Genome packaging is an essential step in the life cycle of all viruses. Different strategies ranging from co-assembly of the coat protein with the nucleic acid (like in HIV) to active packaging into pre-assembled capsids have been demonstrated. The dsRNA bacteriophage F12 of the Cystoviridae family utilise the latter mechanism. The packaging is performed by a virus motor protein P4 at the expense of ATP hydrolysis. The hexameric packaging motor resides at the five-fold vertices of the procapsid (Figure 76) and serves as the portals for RNA entry. The role of P4 in the packaging of genomic RNA resembles that of the portal complex encountered in dsDNA bacteriophages. While the dsDNA portal complex relies upon a transiently associated terminase complex for ATPase activity, P4 acts as both the ATPase and the portal ring making it one of the simplest viral packaging motors.



Fig. 76: Illustration of the hexameric ATPase P4 in the act of packaging ssRNA into the procapsid of bacteriophage 12. A 20 Å icosahedral reconstruction of the 12 procapsid complex (proteins P1, P2, P4 and P7) is shown in a blue isosurface representation. Density for one of the P4 turrets has been removed and substituted by a subunit coloured P4 hexamer. A-form ssRNA is shown as a cpk model.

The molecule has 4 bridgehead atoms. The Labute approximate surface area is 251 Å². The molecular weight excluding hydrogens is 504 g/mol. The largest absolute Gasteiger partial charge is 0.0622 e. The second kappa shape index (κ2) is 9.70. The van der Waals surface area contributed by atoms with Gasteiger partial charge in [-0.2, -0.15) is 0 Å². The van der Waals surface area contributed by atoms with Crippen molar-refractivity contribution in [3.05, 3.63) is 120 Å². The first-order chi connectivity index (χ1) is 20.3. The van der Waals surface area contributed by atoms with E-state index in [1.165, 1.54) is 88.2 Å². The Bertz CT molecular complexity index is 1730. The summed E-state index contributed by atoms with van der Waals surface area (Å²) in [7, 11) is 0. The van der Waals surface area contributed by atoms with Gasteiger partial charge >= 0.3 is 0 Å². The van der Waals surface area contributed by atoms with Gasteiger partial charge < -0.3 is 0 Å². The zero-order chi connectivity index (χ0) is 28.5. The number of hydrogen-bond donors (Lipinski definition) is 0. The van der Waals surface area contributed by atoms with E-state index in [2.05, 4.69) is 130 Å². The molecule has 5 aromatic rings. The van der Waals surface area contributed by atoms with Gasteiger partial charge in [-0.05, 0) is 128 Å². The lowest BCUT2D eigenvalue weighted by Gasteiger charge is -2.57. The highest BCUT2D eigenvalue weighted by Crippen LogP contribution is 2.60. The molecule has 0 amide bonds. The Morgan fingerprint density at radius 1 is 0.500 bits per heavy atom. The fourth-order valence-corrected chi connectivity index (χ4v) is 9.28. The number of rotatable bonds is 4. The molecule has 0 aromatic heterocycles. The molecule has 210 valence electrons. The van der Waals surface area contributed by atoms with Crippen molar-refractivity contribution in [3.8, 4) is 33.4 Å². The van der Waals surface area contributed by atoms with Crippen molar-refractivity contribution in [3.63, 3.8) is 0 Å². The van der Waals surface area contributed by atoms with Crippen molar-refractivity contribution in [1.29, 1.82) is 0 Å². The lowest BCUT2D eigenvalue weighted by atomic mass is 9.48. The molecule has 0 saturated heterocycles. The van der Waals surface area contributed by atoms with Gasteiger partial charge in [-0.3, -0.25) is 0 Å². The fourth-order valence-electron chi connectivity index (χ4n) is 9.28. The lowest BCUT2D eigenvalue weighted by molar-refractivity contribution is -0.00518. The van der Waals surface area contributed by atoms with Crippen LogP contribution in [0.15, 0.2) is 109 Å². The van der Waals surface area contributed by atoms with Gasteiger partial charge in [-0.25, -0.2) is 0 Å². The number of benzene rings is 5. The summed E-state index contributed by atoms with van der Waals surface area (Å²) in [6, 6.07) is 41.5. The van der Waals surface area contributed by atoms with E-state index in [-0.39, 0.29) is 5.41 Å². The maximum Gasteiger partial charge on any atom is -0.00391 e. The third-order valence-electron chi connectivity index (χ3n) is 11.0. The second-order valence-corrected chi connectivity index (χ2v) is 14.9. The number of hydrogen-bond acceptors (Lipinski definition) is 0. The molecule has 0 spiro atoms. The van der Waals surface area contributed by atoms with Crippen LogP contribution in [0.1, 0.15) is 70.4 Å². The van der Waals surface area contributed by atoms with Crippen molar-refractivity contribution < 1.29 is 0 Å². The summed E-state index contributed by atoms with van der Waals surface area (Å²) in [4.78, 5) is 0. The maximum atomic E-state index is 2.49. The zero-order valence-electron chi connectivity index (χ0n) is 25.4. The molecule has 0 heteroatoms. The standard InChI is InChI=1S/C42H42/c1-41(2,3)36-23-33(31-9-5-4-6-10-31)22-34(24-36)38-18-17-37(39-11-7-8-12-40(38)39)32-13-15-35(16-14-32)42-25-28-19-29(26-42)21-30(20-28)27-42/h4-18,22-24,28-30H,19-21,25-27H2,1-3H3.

In order to better understand how P4 couples ATP hydrolysis to RNA translocation during genome packaging, we have collected data from a selenomethionine-substituted P4 protein crystal in complex with ADP on ESRF beamline BM14 to 2.5 Å resolution and solved the structure by the Multi-wavelength Anomalous Diffraction (MAD) method. The P4 subunit is composed of three domains and belongs to the /ß -fold family. The central domain of P4 is a Rossmann-type nucleotide binding domain which is structurally similar to that of a large class of hexameric helicases and oligoucleotide translocating enzymes.

To obtain snapshots of the motor protein at different steps on the catalytic pathway we have subsequently generated crystals of 12 P4 in complex with a panel of different nucleotides (ADP and ATP analogues) and divalent cations. Since the motor is very active, even turning over supposedly non-hydrolysable analogues of ATP at room temperature, some of this work required a careful coordination of low temperature crystallisation and data collection. These structures revealed how ATP, activated by RNA binding, drives RNA translocation through cooperative conformational changes and provided the first insights into the mechanism of active packaging in atomic detail. Furthermore, this provides a model for chemomechanical coupling of this ubiquitous family of proteins of hexameric helicases.

Principal Publication and Authors
E.J. Mancini (a), D.E. Kainov (b), J.M. Grimes (a), R. Tuma (b), D.H. Bamford (b) and D.I. Stuart (a), Cell 118, 743-55 (2004).
(a) Division of Structural Biology, The Henry Wellcome Building for Genomic Medicine, Oxford University (UK)
(b) Institute of Biotechnology, University of Helsinki (Finland).